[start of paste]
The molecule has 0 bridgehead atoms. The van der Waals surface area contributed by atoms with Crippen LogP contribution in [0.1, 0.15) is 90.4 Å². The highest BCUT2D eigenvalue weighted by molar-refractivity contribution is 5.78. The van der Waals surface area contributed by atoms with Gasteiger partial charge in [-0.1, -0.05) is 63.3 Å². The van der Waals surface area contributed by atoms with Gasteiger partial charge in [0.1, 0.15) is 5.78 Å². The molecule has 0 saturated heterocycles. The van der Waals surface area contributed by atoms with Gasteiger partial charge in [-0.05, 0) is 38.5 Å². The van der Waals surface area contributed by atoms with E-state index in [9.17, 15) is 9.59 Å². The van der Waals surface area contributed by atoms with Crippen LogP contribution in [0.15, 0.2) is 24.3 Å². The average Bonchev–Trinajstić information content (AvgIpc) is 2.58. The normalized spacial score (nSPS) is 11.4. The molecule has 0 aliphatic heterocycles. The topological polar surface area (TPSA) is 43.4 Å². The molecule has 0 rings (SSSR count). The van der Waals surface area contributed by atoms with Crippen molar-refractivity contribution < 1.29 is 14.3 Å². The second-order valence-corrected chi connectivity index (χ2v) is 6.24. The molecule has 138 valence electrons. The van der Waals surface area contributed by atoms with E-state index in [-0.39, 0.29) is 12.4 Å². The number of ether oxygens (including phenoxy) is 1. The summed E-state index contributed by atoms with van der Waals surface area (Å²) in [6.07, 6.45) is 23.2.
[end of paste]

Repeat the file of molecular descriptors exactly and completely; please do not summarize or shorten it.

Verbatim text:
The molecule has 0 bridgehead atoms. The van der Waals surface area contributed by atoms with Crippen LogP contribution in [0.1, 0.15) is 90.4 Å². The highest BCUT2D eigenvalue weighted by molar-refractivity contribution is 5.78. The van der Waals surface area contributed by atoms with Gasteiger partial charge in [-0.1, -0.05) is 63.3 Å². The van der Waals surface area contributed by atoms with Gasteiger partial charge in [0.1, 0.15) is 5.78 Å². The molecule has 0 saturated heterocycles. The van der Waals surface area contributed by atoms with Gasteiger partial charge in [-0.05, 0) is 38.5 Å². The van der Waals surface area contributed by atoms with E-state index in [9.17, 15) is 9.59 Å². The van der Waals surface area contributed by atoms with Crippen LogP contribution in [0.15, 0.2) is 24.3 Å². The average Bonchev–Trinajstić information content (AvgIpc) is 2.58. The normalized spacial score (nSPS) is 11.4. The molecule has 0 aliphatic heterocycles. The topological polar surface area (TPSA) is 43.4 Å². The molecule has 0 rings (SSSR count). The van der Waals surface area contributed by atoms with Crippen molar-refractivity contribution < 1.29 is 14.3 Å². The second-order valence-corrected chi connectivity index (χ2v) is 6.24. The molecule has 138 valence electrons. The van der Waals surface area contributed by atoms with E-state index in [-0.39, 0.29) is 12.4 Å². The number of ether oxygens (including phenoxy) is 1. The summed E-state index contributed by atoms with van der Waals surface area (Å²) in [6.07, 6.45) is 23.2.